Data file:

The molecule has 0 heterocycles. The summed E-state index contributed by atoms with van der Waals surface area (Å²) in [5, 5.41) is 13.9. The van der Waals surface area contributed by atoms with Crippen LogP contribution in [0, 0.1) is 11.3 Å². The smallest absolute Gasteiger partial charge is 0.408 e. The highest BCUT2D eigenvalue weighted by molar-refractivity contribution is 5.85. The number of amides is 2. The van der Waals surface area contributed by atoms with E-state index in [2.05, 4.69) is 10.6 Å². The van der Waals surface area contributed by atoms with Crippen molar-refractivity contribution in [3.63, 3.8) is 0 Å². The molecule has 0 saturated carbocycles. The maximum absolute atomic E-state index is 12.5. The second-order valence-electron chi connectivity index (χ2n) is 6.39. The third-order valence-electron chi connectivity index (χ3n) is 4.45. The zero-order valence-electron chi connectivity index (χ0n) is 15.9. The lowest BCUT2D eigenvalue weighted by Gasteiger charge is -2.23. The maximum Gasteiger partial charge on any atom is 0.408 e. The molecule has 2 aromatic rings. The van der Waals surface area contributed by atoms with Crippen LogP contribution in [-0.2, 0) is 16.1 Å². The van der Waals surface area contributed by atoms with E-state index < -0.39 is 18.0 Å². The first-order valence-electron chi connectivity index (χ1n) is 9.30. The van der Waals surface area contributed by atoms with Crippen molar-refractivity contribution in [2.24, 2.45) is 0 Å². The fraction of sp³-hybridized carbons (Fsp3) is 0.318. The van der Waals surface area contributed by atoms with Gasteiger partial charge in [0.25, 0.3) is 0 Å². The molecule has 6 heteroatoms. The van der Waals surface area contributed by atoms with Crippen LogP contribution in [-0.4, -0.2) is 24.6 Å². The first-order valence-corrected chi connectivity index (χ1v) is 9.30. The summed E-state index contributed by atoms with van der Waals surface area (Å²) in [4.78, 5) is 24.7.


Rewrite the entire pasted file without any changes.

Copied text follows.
The molecule has 0 heterocycles. The summed E-state index contributed by atoms with van der Waals surface area (Å²) in [5, 5.41) is 13.9. The van der Waals surface area contributed by atoms with Crippen LogP contribution in [0, 0.1) is 11.3 Å². The smallest absolute Gasteiger partial charge is 0.408 e. The highest BCUT2D eigenvalue weighted by molar-refractivity contribution is 5.85. The number of amides is 2. The van der Waals surface area contributed by atoms with E-state index in [2.05, 4.69) is 10.6 Å². The van der Waals surface area contributed by atoms with Crippen molar-refractivity contribution in [3.63, 3.8) is 0 Å². The molecule has 0 saturated carbocycles. The maximum absolute atomic E-state index is 12.5. The second-order valence-electron chi connectivity index (χ2n) is 6.39. The third-order valence-electron chi connectivity index (χ3n) is 4.45. The zero-order valence-electron chi connectivity index (χ0n) is 15.9. The lowest BCUT2D eigenvalue weighted by Gasteiger charge is -2.23. The maximum Gasteiger partial charge on any atom is 0.408 e. The molecule has 2 aromatic rings. The van der Waals surface area contributed by atoms with Crippen LogP contribution in [-0.2, 0) is 16.1 Å². The van der Waals surface area contributed by atoms with E-state index < -0.39 is 18.0 Å². The first-order valence-electron chi connectivity index (χ1n) is 9.30. The van der Waals surface area contributed by atoms with Crippen molar-refractivity contribution in [2.24, 2.45) is 0 Å². The fraction of sp³-hybridized carbons (Fsp3) is 0.318. The van der Waals surface area contributed by atoms with Gasteiger partial charge in [0.25, 0.3) is 0 Å². The molecule has 6 heteroatoms. The van der Waals surface area contributed by atoms with Crippen LogP contribution in [-0.4, -0.2) is 24.6 Å². The first-order valence-corrected chi connectivity index (χ1v) is 9.30. The summed E-state index contributed by atoms with van der Waals surface area (Å²) in [4.78, 5) is 24.7.